"Have you heard about the new show little. Fires Everywhere Academy Award Winner, Reese, Witherspoon and Golden Globe nominated Kenny Washington both star in and executive produce the eight Episode Limited series only on Hulu. You can watch new episodes Wednesdays on Hulu. The series follows the intertwined phase of the picture, perfect Richardson family and an enigmatic mother daughter duo who move into town up in their lies with devastating consequences, it explores the weight of long held secrets, the ferocious pool of. Of Motherhood and what it means to be a mother, as well as the danger in believing that planning and following the rules can avert disaster now streaming checkout new episodes every Wednesday, only on Hulu I'm honey German and I'm Carolina Bermudez, and this is life in Spangler and you know we're cooking it up in here. We got that Arrows Combo. You're waiting for you. Why are you looking at me so confused because I'm like what we cook and I don't. You got the I'll you know that you got the Mungu we got it all for you? Life and Spangler Ongo. Any type of food listen and follow on the iheartradio APP or subscribe wherever you listen to podcasts. This is Anne and you're listening to stuff. I'll never told you. And is a very special bonus episode. The first of a bonus segment about first so this is pretty exciting and to help me with this very special super bonus packed. Episode is my good friend and CO worker Eve. So let's get to it. So now we are joined by good friend of mine and CO worker Eve's. It's good to see you again. Yes, you've heard of from Eve's on episode. We did around invisible disability and we're going to do this segment that we hope will be a regular segment. About female I and we spent. A decent, not embarrassing amount of time trying to come up with an acronym. I love doing ridiculous acronyms. Alah Shield from marvel movies so right now. We're working with female. I empower. We'll get there. We'll get there. Has To be done though we're not giving no, no, no, please write in with here your suggestions. I actually came up with one of these. The other podcast I knew an like no one will get on board with it I'm like it's time for another. Segment of plate in, they're like any. But you can also hear. Eve's on this day in history class and one of the reasons I. Am really excited to have you on here is because. Part of doing this show. I've just come to realize there's so many women who've done amazing things. That I'd never heard of was never taught about. I can say that I've ran into that to this day. In history class, and I'll just get so excited when I found out things about women to like. Oh, my Gosh, they did this they did this. Everybody needs to know you know. So I think even if there are people that we know about. Maybe we don't know everything about them. And then there are people that or who we haven't heard of at all. So I'm excited to be able to talk about. People in history. Who did amazing things? And put a spotlight on on women who? have either been erased or just never gotten the spotlight. They deserve on that something. We talked about in our wikipedia episode of just how many? kind of forgotten to time and Yeah I'm a big big history nerd. So. I. Am Very happy to to include this and. Today you have? To two women who kind of There's a couple similarities some more important than others. Start with him. Did you go through a whole checklist of like similarities and? I can see you doing that. Good listen, I really do. Yeah I think it's important to talk about them but I. WanNa. Talk about I I in general, because I think there's kind of some I know hesitancy over celebrating sometimes I do think it's really important to look back in history and see how started and see how they snowball on from the things that happened in the beginning. like things have presidents. They don't just come out of nowhere. And I think that can get a little lost sometimes, so it's definitely import into recognize the first women, the first black people to do this. The first native American people to do things like we have in today's episode, but. I think that. There's an argument to be had about the value of I because. It kind of is like one of those things that sounds really nice in really pretty on paper, but there's definitely an argument to be had about the value of I especially when it comes to I when they are mixed with like gender and ethnicity. Because a lot of the times they'll be the first woman to do something and then a first black woman to do something, but a lot of times people weren't recognized for the very reason of ethnicity break, so it kind of does in a way. At times overshadow people's achievements in history so. How how do you have any thoughts on that? I think. It's kind of like you said a nice. It's a nice thing, and it is important because we've talked about time and time again. Seeing yourself represented directly impacts what you think you can do, but at the same time it is. It's a complex. There's a lot of people behind that right and a lot of people that were probably forgotton. Again going back to wikipedia. There's just so many. Women. Are other marginalized people that did the thing, and then we're recognized for it right? So I do think I are important, but you should always, and I'm just a big proponent of this in general. HAVE THAT CONTEXT BEHIND? Why were they the first are like? Were there other people that preceded them and made it possible for them to do the thing that we're also not recognizing exactly in the way you put, it makes me think of how sometimes I get shoehorned into things like start adding on a bunch of adjectives qualifiers to make thing. I like the first. And the first season the first we had episode on This Day, in history class on the first jazz recording, which by band of white men, and we know that jazz has history and African American communities. And Is still a thing of note to talk about talk about it, but there's also a history behind that I jazz recording, and there was a reason that white band was the band that got to have that recording in the first place so. I just want that awareness la just because something is a first doesn't mean that there's not another history behind it. That's just as notable. yeah, so, do you want to talk about our first? Our first our first historical. Today I I just throw who gave? This also now I'm going to come up with like my own I. Like the First Anne, too. Have A podcast. The knee y doing him first segment with Eve's. History books now. For that reason now the other? This. Yeah, yeah, let's let's get into it. I'm excited to talk about both of these women. Yes, so. Our first woman is Maggie. L Walker the Brim Lena. So I wanNA just set the scene I so. At the time when Maggie Lena Walker was alive, or just in the beginning, women didn't have the vote, and she was born right off the back of the civil war essentially, so she was, she grew up during the reconstruction era, which is an era when President Lincoln began planning the reconstruction of the South and so at this time. There were many people were enslaved, who were newly declared free, so it was a time of major upheaval like essentially there were things like black codes which were laws that attempted to undermine black people's freedom and people were desperately trying to hold onto that system of slavery at the time. which showed up and things like share cropping and. Lynchings and segregationist policies also really big. Jim Crow laws that we're talking about. So but at the same time all of these things are happening. Black people are also becoming more involved in the political process and. Education was playing a huge role in the way that. Black. People were interacting in the community in churches. We're a big part of that so there. It was just a turbulent time basically, and this was the. Period that Maggie Walker lived in and I think it's just really cool in general to think about. Women specifically or black people specifically who are making moves in such a transitional period. Is Really Inspirational. Like, don't forget how inspiring that's another thing. That's important about context. It's like wow, yeah, because I'm thinking like Oh i. WanNa. Put these dishes in the dishwasher today. And I'm like wait a second Maggie Walker. Board right after the civil war ended and she started her back. You know so I. Don't Know Yeah. That's another thing that I like I like to think about that. They're. They're really inspirational. When you put them in context, complain about stupid like all the dishes are not. I. Mean that is a fair complaint. Right? Yeah! The first black owned bank that was chartered in the United States was a savings bank of the grand founded in the United Order of true reformers, serious name, so you know it serious and that was founded on March second, eighteen, eighty eight, and it opened on April third eighteen, eighty, nine, so. That was the first black. Don't make that was charter, but the first US bank that actually opened was a capital savings bank, and that opened in DC in October, eighteen, eighty eight, so there was stuff bruin before Maggie Walker came along, but nineteen three Maggie. Lena Walker became the first woman in the US to charter and become president of a bank, so she was the first woman period, not just black woman. She was black, but she was the first woman in the US to charter and become the president. And this was in Richmond Virginia. And I say it like that, because which was the capital of the confederacy? Yes. And it is also an hour away from Charlottesville. you know just think about the history of this place where she was opening a bank. Yeah Yeah when searching hair, I saw I found. Two laws that I thought were really interesting. That were active at the time. One of them was apparently in Richmond and probably a lot of other places, but Bridgman. You couldn't once you got married. You had to say goodbye a job. I saw that. What right Oh? Man So she? When she got married, she had a job as a teacher. She got married and then. I heard I had to give it up. Yeah, and she went on to do big. Great things so I guess now that teaching is an amazing. Oh No, no, not saying that, but you know. She stayed active her whole life doing things, but yeah, that's that was a really. Wow, that's. Very specific and what a law yeah! Yeah she. She volunteered a lot right. There was an organization that she volunteered a lot. Yes, there was she ended up being involved in a lot of organizations, and I'm going to get to a list of them later, because it's really a will, and if you want to come up with an acronym for all of her organizations that. I tell him to. Just, got really excited. So I guess I'll go through her background a little bit i. you see how she became this person who was so involved in all of these organizations she was born in eighteen, sixty four in Richmond Virginia, as I mentioned earlier, and her mother was Elizabeth Draper Mitchell, and she was a formerly enslaved assistant cook for Elizabeth Van, Lew, who was a union, spy and unions by? And abolitionist, who she kind of the education of her servants, and Maggie's biological father was an Irish American man that her mom had made on the Dan Lewis. State, so the two of them did it marry, but shortly after Maggie's birth, she got married. Her Mom Elizabeth got married to a man named William Mitchell. Who was also at this estate, but he was a Butler and. William became the head waiter at a hotel a little bit later in Richmond, but unfortunately he was later found, drowned in a river, which was a very like sad point of you know a sad part of Maggie's life. Yeah, because his death was ruled a suicide, but Maggie believed that he was murdered. really sad. But at age fourteen, she joined the independent order of Saint Luke's, which was the organization that she became a lot more heavily involved in over the course of her life, and actually was until the end of her life and at first it was an organization that helps the sick and the elderly enrichment. It was a burial society at first then. As it grew and developed her into a fraternal order in a life insurance company It was a black organization. If I didn't say that already I sure the order provided financial and social support to people, and they did things like Lyndon. Money to people who had financial difficulty and raise many members who had health problems, but after Maggie's Mom's husband after her husband died, Maggie Rulli. Rulli began to work with her mother to help her out financially, so she helped her mother on the line. Do Business, so she delivered lows of close to people as part of her mother's launch, business and laundry was one of the few things that like women do at the time that was accessible to them as work and domestic work in general and I'm sure you know how. Important, domestic workers in history of women yes so. We'll get to that later, but at this time she kind of started realizing the social gap between black people and white people in America, so she went to the Lancaster School, and she went to Richmond colored normal school, and then after she graduated in eighteen, eighty, three, she went and she started teaching in the Public School System, which leads to your point. When she gave her job because she was married or she had to give up because you have so Maggie was part of the independent order of Saint Luke's. As I said earlier, she started being involved in that organization as a teenager and the. Started providing these weeklies, sickness and disability benefits and death claims for members beginning in eighteen, ninety five, which is very important, because at the time why firms deny the black community access to? Disability and Life Insurance in that Jim Crow era, so that was. A big deal like it provided a lot that people didn't have in the black community at the time, so over time her Maggie's leadership in growing the membership of the organization really allowed. More payment of death claims and lower costs for premium, so she really helped the organization in that way and Maggie's contributions also contributed to the development of modern African American communities that provide it services like business and real estate, financing, and education and food and clothing and things like that so. That was important at a time when communities black community specifically, we're building in the United States And, so the over the course of her life, we'll call it the S. l.. Still kind of hard, but the name. Independent, order of Saint, Luke's is also kind of a mouthful. Call. So she did a lot in the. L.! Over the years of her life that was something that she was heavily involved in, and so in eighteen, ninety five, she co founded the Juvenile Department at the IRS l., which provided leadership opportunities for Black Children kids. We're taught things like financial responsibility work, ethics and hygiene skills running the gamut here. At one point, the order began giving kids metal pocket banks, so they get filled them with money and then open a savings account at the Saint Luke Penny Savings Bank, which is her bank that she found it, which will get to a little bit later, and so in eighteen, ninety nine. She became the right worthy grand secretary. Had The independent order of St, Luke's and at the time that she became the order was like it was kinda dwindling. There were only a few thousand members, and it was in debt, and to really built up the organization to over one hundred thousand members in twenty four states, and she made it this kind of vehicle of economic empowerment or black folks and for women. The order also collected three point five million dollars over the time of her leadership, while she was there and build up a hundred thousand dollars. Built up one hundred thousand dollars in reserve, and she held that Grand Secretary position until two died, so she was committed to the ass she was. Also employed a lot of black women. At the organization, she donated to black schools especially for girls. And she wanted women to have the same employment. The professional opportunities that men had and she wanted girls to be able to envision having those kind of opportunities as well careers outside of teaching and domestic work so on August Twentieth Nineteen One. At the annual convention of the order, she called for another Black Bank. There were only about twenty in the US at the time, so she said the following, she said I. We need a savings bank. Let us put our money's together. Let us use our money's. Let us put our money out at usery among ourselves and reap the benefit ourselves. Let us have a bank that will take the Nichols and turn them into dollars, so she was really into this idea of economic empowerment and. kind of self help and. Really building up communities and ways like that, so she also at the same time like in one, thousand, nine hundred see began publishing the State Luke Herald the newspaper of the Independent Order of St Luke's and she used that newspaper to it was distributed to people. She used the to encourage black people enrichment to establish their own institutions, and by nineteen sixteen. The paper had four thousand subscribers. So as we can see, she was just really. Like, she was really innovative and she was really trying all these new things to get. To get things going and she was trying to use this kind of. I was GONNA say Holy Trinity was trying to use this trinity of the paper and a department store that she later opened up and the bank to create this like bustling and thriving part of the black community enrichment. Right in like we said this when things were, it was reconstruction and things were getting built. Yeah love that. She opened a department store. Yeah, it didn't do so hot. ended up closing. I think it opened in nineteen o five and it closed in nineteen eleven. because. Black people weren't supporting it. And that's not. That can sound that well. The black people didn't come out to it, and they should have done this, but it's kind of like. They felt that pressure at the time from white owned businesses. They thought that there would be repercussions for them. Visiting that business as well because white owned businesses and white people were pushing back against the store, because Maggie was trying to use it as this place, where would feel safer for black people to go and would also employ a lot more black people, but because they didn't get to where they needed to be financially ahead to close, yeah yeah. So. Things fail sometimes show. Don't think that should attract us for our missions. Do you know? where it'd be just be at home watching movies Oh. Thank you. Use I I, you know. I don't turn it down. It I appreciate it I believe in you any, thank you. That's not what will happen life. Like, hit Pixar movies or anything? It just made me really fat for some reason. So. There were a lot of racial stereotypes. Discouraged bankers from loaning money to black people and because they thought that. Black people wouldn't repay. The loans stereotypes like that. And if black people were giving loans, they were often charged a higher rate of interest in white customers I mean. We don't have to get into payday loan. We will have to talk about lending practices today, but. There are precedents for things. A lot of things have been going on a long time in the United States when it comes to marginalized communities, but A lot of white banks did accept deposits from black customers, but some did it, and those managers thought that black customers would scare away. The white people who are coming into the business so. Maggie knew that it wasn't the best idea to go to. These white owned banks that there needed to be black owned banks that black people could patronize, so she wanted to be the person who could create that bank so. She was already clearly into women's empowerment and the empowerment of black people and building up communities, so the bank was just part of that, so she started building her banking and her accounting and her business skills by studying banks that were in Richmond Virginia. She recruited Emmet Burke the head Tiller from there to reformers bank, which was the bank that we talked about earlier, the I spy that was chartered in the US, and so after all that happened. is she her skills and Self educated she. Opened the saint. Luke Penny Savings Bank on the first floor of Saint Louis, call on November second, nineteen, eighty three. The goal of the bank was to encourage savings and facilitate loans, and yes, she became the first woman period to charter a bank in the United States in nineteen three. Yup. That's I love the name I. Don't know why, but. Like saving Vinnie's I've just had A good experience with every place that I've been to Scott that name. They're mostly bars, but penny the where the the opinion their name yeah interesting! So. Are you a person who picks up? On hits, but not pennies on hills, or do you not pick up pennies at all? Oh my Gosh! I actually feel a deep hang in my heart every time I see a plane I might. This is so sad because if no one picks you up, you're just out of our money circulation, yeah! Lost money. That's why I pick it up every time. I feel yes, and this is going to be so embarrassing because I'm going to sound like a cheapskate saying this. But I'm going to come forth. I'M GONNA. Speak my truth right now to it. I can't stand when people don't give me back change at like restaurants. Yeah, I. Bet I'm like. Do you know how important these Nichols are? This is my life. I same! Way Way, because I have to pay for laundry still and I'm always like. Laundry Monday right I need this. Won't take this. And it happened a lot when I was in. La Oh yeah La. La, what's going on cheapskates? Let me, not spend any LA. Listen as well no listeners from L.. A. Hey, just have the money to give those nichols away. If Pride with your experience with the nickel situation in La, please we. We need to know. These do I would love to. We have some more about all of these. I share with you listeners but I. we have a quick break for word from our sponsor. Okay so a recent study found that a great hair day. Make you happier and more confident, but that same study also revealed that ninety five percent of women don't feel great about their hair I can definitely relate to you. The confidence part because my hair is doing something. A little weird something. I don't want it to do then. I can't stop thinking about it the rest of the day Alma Guy we've all been there. 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Star and executive produced the eight Episode Limited Series Only on Hulu, the show follows the intertwined fates of the picture perfect Richardson family and the enigmatic mother daughter duo, who, up in their lives in Shaker Heights. A wealthy progressive suburb of Cleveland everything is meticulously planned from the layout of the winding roads, so the colors of the houses to the successful wise, it's residents will go on to lead, and no one embodies the spirit more than the Matriarch Elena Richardson, who's guiding? Guiding principle is playing by the Rules Inter Mia Warren an artist and single mother who arrives in this idyllic double with her teenage daughter, pearl and house from the Richardson's soon, Mia and Pearl become more than just tenants. All four Richardson children are drawn to the ollery mother daughter pair, but MIA carries with her mysterious past, and a disregard for the rules that threatens to end this carefully ordered community little fires everywhere now streaming checkout new episodes every Wednesday only on Hulu. And we're back. Thank you sponsor. So by the end of the first day of the bank's business, after the opened it ahead over nine thousand dollars in deposits and By January of Nineteen six savings deposits were one hundred seventy thousand dollars, so that provide opportunities for home and business loans. Anti nineteen twenty. The bank financed over six hundred home loans, allowing for significant real estate holdings among the black community enrichment so. It was just a a snowball of things that were able to happen after she opens his bank basically. And most of the female account holders domestic workers. As well, so her Maggie's vision for the bank was like she wanted. Multiple branches in Virginia and a Briton DC. It didn't really work out like that. In the beginning only there was only a branch in Hampton Virginia, but it was successful over the years, and it continue to grow especially in the beginning, and it helped really. Ensure the existence and longevity of the middle class of by people in Virginia or in Richmond. And, so in Nineteen, twenty nine, there was a stock market crash which would have affected the bank it as it did a lot of banks and other businesses. so Maggie had the foresight. She was smart woman. She was this woman and she merged the Saint Luke Bank with two other black banks in the area, which were the Commercial Bank and Trust Company and the Second Street Savings Bank and in nineteen thirty, the bank became the consolidated bank and trust. Company and Maggie was Chairman Archer per. Se nothing share. He was the chairperson. Okay. The bank continued to operate as a black institution until two thousand five. Oh when yeah, like a long time when it was purchased, thank you for recognizing how amazing that is. When it was purchased by the Abigail Adams Corporation and then the Premier Bank bought it in two thousand eleven. So at that time it was the longest operating black owned bank in the states. and. That brings us to contemporary, times. During her lifetime, a bank wasn't the only thing that she was involved in like. She was also politically active. She was socially active as we mentioned at the top of the episode. These were eighty days in in the United States and there was a lot to fight for. so in one thousand, nine four. She's an organizer of the boycott that protested the Virginia passenger in power companies policy of segregated seating on streetcars, Richmond and we talked about the department stores. She opened that in nineteen o five, and she also so here's what the organizations come in For the order of Saint Luke she wins in a ton of or other organizations including. She was the vice president of the Richmond chapter of the N. double. ACP later in life, but here's other roles she held. Are you ready for this so ready luckily in? The National Association of Color Women Okay. She was in the National Association of wage earners. The Council of Colored Women. Interracial Commission. International Council of Women of the darker races. National Negro Business League. And the Negro Organization society. That's pretty solid. She had a lot going on for sure. And I'm just. She didn't have Google cal probably but. If she. If she off the hook right. Many notification all the time. So in nineteen twenty one, she also ran for public office on the what they call Lily Black Republican ticket, and the ticket didn't do so well was running for Superintendent of Public Instruction, so she lost like everybody else ticket. But you know it is what it is worth. And but that was a venture of hers will. She tried to go into office. Also she also lived in a really nice house in a really nice part of town in Virginia from Nineteen Zero five to nineteen, thirty four. She lived in a Victorian townhouse in an elite black neighborhood in Richmond and it was pretty fancy like it was kind of fancy, and she has some cool people over like. She had some cool friends Oh. WBZ. Mary McLeod Thune and Langston Hughes. But her house was. Like? I'm just trying to imagine this when I think about families like who has so many children's who are so huge, which doesn't happen that much anymore, but she had I. Think I think it was like I want. At one point like does in rooms in the house like she had more added onto the townhouse, he got up to twenty or thirty two rooms or Or something like that because there was a lot of family that was living in the house at one time like families have their own like part of the House so I think is really cool, and I think that's another conversation that has a longer conversation to be had when it comes to continuing to nurture generations of the family with Dan Black communities specifically. Another conversation to be had there. You know having time for right now. But yeah, she had a huge. Family and House that she lived in, and she lived well like she was successful. So later in her life, she did a lot more things. He fought for women's suffrage in the nineteenth amendment. Which prohibits the government from denying the right to vote on the basis of sex and she just. Kept doing things after the bank was growing so. She's a first. She is yeah. Yeah. Her story is really cool and I love. That! She did do so much stuff to empower people in her community like that was a big push for her. so. Inspiring I sure yeah and I think that the thing she is also really good to look back on. Because you know a lot of like talk when it comes to the black community and financial education, financial literacy, economic power, and the black dollar, staying in the black community is still conversation that happens a lot right now, and for good reasons that we're also talking about reparations a lot right now because nobody got paid for the work that they did while they slaved but the things that. Maggie did I. Think People. It's easy to be able to look to her as an inspiration or as a leader of what to do to economically empower people, and to keep that goal, one's mind and to try new things you know, and to continue to educate people and she was just so. Determined in so headstrong at a time when it probably was easy not to be. Like it's probably easy to lose faith. I mean by that. So. Yeah I just. I think she's really cool and. Yeah so. Do you. WanNa wine to our next, I. Yeah I like this I. Feel like we're. We're reviewing like two thumbs up. Right, Maggie Walker. You. Look what we think about, you is very important. Okay and all other stuff. You've done your accolades. Matter! When I? Say Your call your call. Gives you the cool stamp and you set. Set. But yeah, let's let's move on to your other I. Who as? Not So. Pointed out is another woman whose name starts with N.. She's got other things going for her. It was so cool any down yourself like those Eve's gives me the cool thumbs up all right guys. My life is made. Any and I were talking about earlier. Is that the similarities between these two people Maggie? Walker and Marie Taty, which is about to talk about and Maria tall chief like Maggie. The first woman! To do thing, but she was also the first native American woman to do things she. Ethnicity notwithstanding she was the first, the first woman and she was the first. Major Prima Ballerina in America and she was the first because she was native American. She was also the first native American to that thing. She was a pioneer in the field in general Does. She was a Prima Ballerina for the New York City Ballet. That's how she got that I. Is Okay So. I have taken valet but Prima Ballerina. For for people who don't perhaps no, please tell us no I. Don't know. I'm asking you Oh, isn't it? It's like. The Prime? The principal dancer okay. I haven't taken ballet either. Oh, you say you have I have have the okay, so you're on my way more important than I am about parenting that. What is that called the point. The point is a ballet pun that just happened, but it was physical, so it just fell flat on his face well the day that we're able to somehow translate sound into also. Feeling our vision Oh. Yeah, when people can see what's going on the podcast studio, then we're. That's what that is called. For now, disinherit it. Yeah I mean if you can imagine listening. To Watch something. We are visionaries listen. If you can imagine what it's like to watch. But also ahead of time Maria tell to. Talk to. You was a very hard time, so she was born on January. Twenty, four, th nineteen, twenty five, and she was born named Elizabeth, Marie Tall Chief and Fairfax Homa on the osage reservation. And, her father was Alexander Joseph Tall T who was a full blooded osage and a big time, real estate exotic, and her mother was ruth, tall chief, who had Irish Scottish and Dutch routes. And at that time, osage were the wealthiest tribe in the US since they had discovered oil on their land, and everyone held mental were whites, but You. Know Maria still had some stuff going on in her family. And her father had a drinking problem, which often lead to arguments with Marie his mother and Osage were obviously still subject to persecution like native. American tribes were in America at the time from the federal government so. In eighteen eighty four, the US officially banned what they called quote Pagan, ceremonies, and they began imprisoning, and even killing American Indians took part in tribal religious ceremonies. And so the throughout the late eighteen hundreds in the early nineteen hundreds, the government was enforcing laws that outlawed native American traditions and Rich like I don't WanNa. Say Rich because that's how positive, but there's a long history of. Of Native Americans practices being. Forcefully assimilated and being Christianized in so on and so forth. MARINA'S GRANDMOTHER Big Heart Tall chief still snuck Maria and her younger sister into secret tribal ceremonies when they were children, which is just really endearing me. I don't know it was really cute. But Maria was fascinated by the outfits. The dancing and the songs at the POW wows, and that really stuck with her throughout her childhood lifetime so when she was three, she went to her first ballet. Listen in the basement of the brought more in Colorado Springs and by the time she was five, her ballet teacher already had her dancing on point on the to- thing the tone thing, which is actually not great to start that early essentially. Yeah, we also started piano lessons when she was young. Her mother really wanted her to be a concert pianist, but Maria wanted to do ballet like that's where she really wanted. She did do piano lessons, but she really wants to. Was Ballet so. Her family called her Betty Marine. When she was eight years old, her family moved to Beverly Hills California so. Under the guidance of the famed dancer, and Choreographer Ernest Belcher Maria and her sister learned everything from La to acrobatics to tap dance and ruth was really. Excited to get her daughters out onto the stage so sometimes she made them do these cringe-worthy native American, dances that were really contrived To be called tribal so yeah. In nineteen, thirty, eight Marie and her sister began studying basically from here is just ballet ballet ballet like you know when you're something you're in something, and as we know with a lot of people who were passionate artists like. Their lives become that art. Yes, and they just really delve into it and that was. That was Meritas life from that point. She basically really got heavy into belly from here so in nineteen, thirty eight, she and her sister began studying under David Sheen and his wife was a Prima Ballerina Tatyana, vouching SCA and Rony Slava Nasiadka who was a notable ballot, teacher and choreographer. So, there was a really tough teacher who pushed her students to dancers at all time, but not just when they were like practicing and performing you make it a part of your life. And she really recognized Marie his talent, and they decided to cast her, or she decided to cast her in the Ballet Chopin Concerto, which was performed at the Hollywood bowl in nineteen forty. Wow. Yet, so Maria graduated from Beverly Hills High School in Nineteen forty two, and she hit the ground running after that she got a job as an extra in the film presenting Lily Mars which starred Judy Garland Oh. We know we all know. Yes. Well I'M NOT GONNA make any assumptions, but. Never. Yes? And soon after she earned a spot at Belarus de Monte Carlo, which was a major ballet company at the time. And when she was performing with Ballet Russe. This is the time that she went from Betty. Marie as her family called her to Maria tall chief. One word originally in her name is tall chief is too, but she went, she was already using tall chief as one where, but she changed her first name to Maria because her colleagues said that. A more Russian sounding name help make her more appealing and palatable to people. Yeah. So she started rising in the ranks basically. Cement from the quarterback La to solo parts started being in the spotlight And the Russian choreographer George Balanchine. WHO's been called the father of American Ballet. Really helped her sharpen her belly skills I'm over the years, so he helped her on the turnout or when they when dancers like rotate their legs outwards, so the does point away from each other yeah. I'm trying to do my hand. De. During the thing again about this ballet. What am I talking about? Okay, so he changed her to become stronger, and he just really helped her embody the art of ballet, and she even wants to Maria. Even said that she didn't fully understand ballet until he came around. So that ballet relationship turned into a more romantic relationship in nineteen, forty, six, the two of them or you unbalancing got married when she was twenty one and he was forty two years old. So there's a big difference there, but that marriage didn't last too long. It only lasted six years. Yeah. So it was, it was a rough relationship they didn't really. The job or Mesh like that much, but. At least not romantically, but while there while they were together afterward, they collaborate a ton, so they went to France and Maria menounos debut appears opera ballet, nineteen, forty seven, and in one thousand, nine, hundred eighty eight Maria join, Ballard scenes new company the New York City Ballet. And she was Prima Ballerina, there until nineteen sixty five. Wow, yeah, longtime. Along I'm just thinking about and I'm always fascinated by athletes. By they're. Like, wow, what's the word for like how they're able to do these really intense things for so long. Yeah, like that seems like so much stress on the body. It does yeah. I remember when. Michael Phelps was like Phelps Mania and it was like this is what he eats every day, and this is work every day. What's Yeah? You have to have serious resolve to stay that dedicated to something that's so physical so intensely physical, and like you said it, it becomes your life. Yeah, like everything. Yeah, Really interesting. We have a little bit more for you, but first we're GONNA pause for one more quick break for word from our sponsor. Okay so a recent study found that a great hair day makes you happier more confident, but that same study also revealed ninety five percent of women don't feel great about their hair. I can definitely relate to the confidence part, because if my hair's doing something. A little weird something I don't want it to do. Then I can't stop thinking about it the rest of the day Alma Guy. We've all been there panting. 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Learn from leaders like Katie couric I wanted little boys and little girls to see that a woman could do that job confidently and confidently Tory burch women are great investments. That is something. I, Know Andrea. The concept of a network of women which can be smaller, it can be large is really one of the most powerful things I've had the opportunity to see many more. Listen to Seneca, women conversations on power and purpose. On the iheartradio APP or wherever you get your podcasts. and. We're back. Thank you sponsor. Maria rose to the top of the ballet world when she starred in the firebird at the New, York City ballet and her performance as this sugarplum fairy in version of Tchaikovsky's the nutcracker and a bunch of other roles that showed off her technical skill and her passion. So she toured Europe and Asia and she performed with other ballet companies and even play Russian Ballerina Anna Pavlova, in the nineteen fifty three film Million Dollar Mermaid. So, she was talented. A lot of things sounds like it by it. So during her life, she was always involved in the ballet world. In some way, she retired from dancing and sit down with her family in Chicago She went on to become the director of ballet at the lyric opera of Chicago and she founded the Chicago City Ballet and was is artistic director from eighty one until eighty seven. So a lifetime lifetime of achievements. So. It's time for us to give her lifetime achievement award like we did with Walker. We've got the thumbs up ready to go. You're cool. Yes, so that's that's. That's Maria tall chief. Assets Yeah that's also pretty amazing. I didn't know she was in. A film. So if you don't mind me asking, why did you pick these to these two women? So I was. Okay, so sometimes they selfish now. I want to know more about them. So I was already familiar with Maria so. We had an episode on her for This Day in history class, but I wasn't as familiar with Maggie Walker and I wanted to or more about her, and then like I really I didn't realize the connection between the two of them. In terms of the whole ethnicity in women thing. GOING ON BUT! I figured that was the serendipitous occurrence. So! That's it was just I. Don't know you know. Sometimes you just don't know exactly. Why. But, they were the ones who jumped out to me and I. Think it was also like a even though they have their similarities. There also been very different feels like one artist and one's a financial. By in the financial area and the Business Development social justice, economic justice kind of area in artist, but they're both. Equally like they're both important, and they're both people that were able to look to when it comes to setting standards and setting goals. And just being inspirational in general, so yeah, that's probably part of it and also. Just think it's. Really good to highlight black women who were working in the financial area. Because, we do hear a lot about people are black women in history who? Dealt with social justice, but not necessarily from the financial and banking angle. Love it so I. Thought it would be really cool to highlight for that reason. Yeah, yeah, absolutely I agree. And I had never heard of either these women so I'm very glad to to have two more inspirational women to. Yeah I hope that a lot of people have either not because I. don't want them to know about people, but because they get to learn about somebody else. Out some some New People today, and hopefully people will continue looking into their stories because we've only talked for so long I. Don't know who's life. You could fit into what our so. I mean, yeah. These women right right, right? Yeah, there's definitely so much more that if you're listening to this. Wow, I want to know everything. There's so much out there for you. Yeah, yeah. But I think that this brings is about to the end of this. Our first first female I come up with something. I email I like four H, but forever forever. In imitable I feel like I'm making up words at this point. Maybe that's what we need to do. I mean we've learned from these women. You can't let barriers stuff you you need to we learning already see yeah. We'll do that. We'll work on that all podcast. But in the meantime, thank you so much for joining us Eve's. This has been really fun and educational. Yeah. Hopefully, this'll be a recurring first. Segment. Yes, thank you for having me. Yes, and back soon. Oh, I hope so and like we've mentioned you can hear Eve's on this day in history class, and it's like five episodes a week, right? It's seven. Every every day, so I complain about my like. It's still a lot of work. We were all swamped here, don't. Yeah. That is true, so yeah, you're going. Hear every day on this day in history, class and I highly recommend that you check it out. Thank you any. This brings us to the end of this our first episode of I I hope that you enjoyed it as much as I. enjoyed doing it with my good friend Eve's. If you would like to emails about I, you would love to hear about you. Can our email is mom stuff at how stuff works dot com, you can also find us on social media on twitter. We are at MOM's podcast and on instagram. We are at stuff on never told you things. It's always producer Andrew our and thanks to you. So here's something that some of you might find shocking. Ninety five percent of women don't feel good about their hair, but pantene is changing that pantene rosewater collection combat's bad hair days with an innovative formula that uses rosewater derived from puddles and buds of the Rosa plant with paintings rosewater collection. I can really feel how much more hydrated my hair is, and it's sulfate Paraben die and mineral oil free, which makes me feel good because you need all those additives experience, something new and discover. What's good with the pantene nutrient. Blends collection. Hey I'm Joe. Levy and I'm a latest episode of inside the studio. I sat down with one of the all-time. Great Singer songwriters games. We talked about his new album. Where is music comes from and how telling his life story through his songs has helped him music saved my life, but I was lucky also to survive. I did some very stupid some some years at were. Just really high risk unnecessarily so and a lot of people around us died. So join me. Joe Leib editor at large at billboard for this and other in-depth conversations with the biggest artists in music was an on the iheartradio, APP, apple, podcasts or wherever you get cast.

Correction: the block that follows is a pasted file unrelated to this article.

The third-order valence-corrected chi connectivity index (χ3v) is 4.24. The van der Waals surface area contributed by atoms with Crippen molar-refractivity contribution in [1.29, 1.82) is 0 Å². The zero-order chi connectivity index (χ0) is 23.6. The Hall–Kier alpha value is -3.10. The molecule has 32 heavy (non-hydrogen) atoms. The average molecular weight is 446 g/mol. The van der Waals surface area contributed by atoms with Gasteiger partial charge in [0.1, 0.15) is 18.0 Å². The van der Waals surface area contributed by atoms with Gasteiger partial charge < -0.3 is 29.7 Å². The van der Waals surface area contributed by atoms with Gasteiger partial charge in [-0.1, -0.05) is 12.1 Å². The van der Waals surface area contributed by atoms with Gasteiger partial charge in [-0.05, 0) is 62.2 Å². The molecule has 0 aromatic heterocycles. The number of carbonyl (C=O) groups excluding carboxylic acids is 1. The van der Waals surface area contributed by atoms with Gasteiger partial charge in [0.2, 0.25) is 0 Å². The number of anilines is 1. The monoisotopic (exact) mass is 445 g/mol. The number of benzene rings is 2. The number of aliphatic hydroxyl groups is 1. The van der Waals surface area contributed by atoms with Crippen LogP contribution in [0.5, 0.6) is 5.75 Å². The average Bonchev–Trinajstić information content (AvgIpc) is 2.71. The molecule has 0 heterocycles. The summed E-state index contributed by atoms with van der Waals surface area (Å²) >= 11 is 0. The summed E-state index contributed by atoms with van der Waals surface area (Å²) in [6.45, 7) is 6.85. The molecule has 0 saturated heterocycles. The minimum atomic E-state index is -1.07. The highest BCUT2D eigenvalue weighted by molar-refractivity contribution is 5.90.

Maggie United States Maggie Lena Walker Eve Ernest Belcher Maria Saint Luke Richmond Hulu Lena Walker America Paraben Anne Elena Richardson Richmond Virginia LA Reese Witherspoon Middle East president Prima Ballerina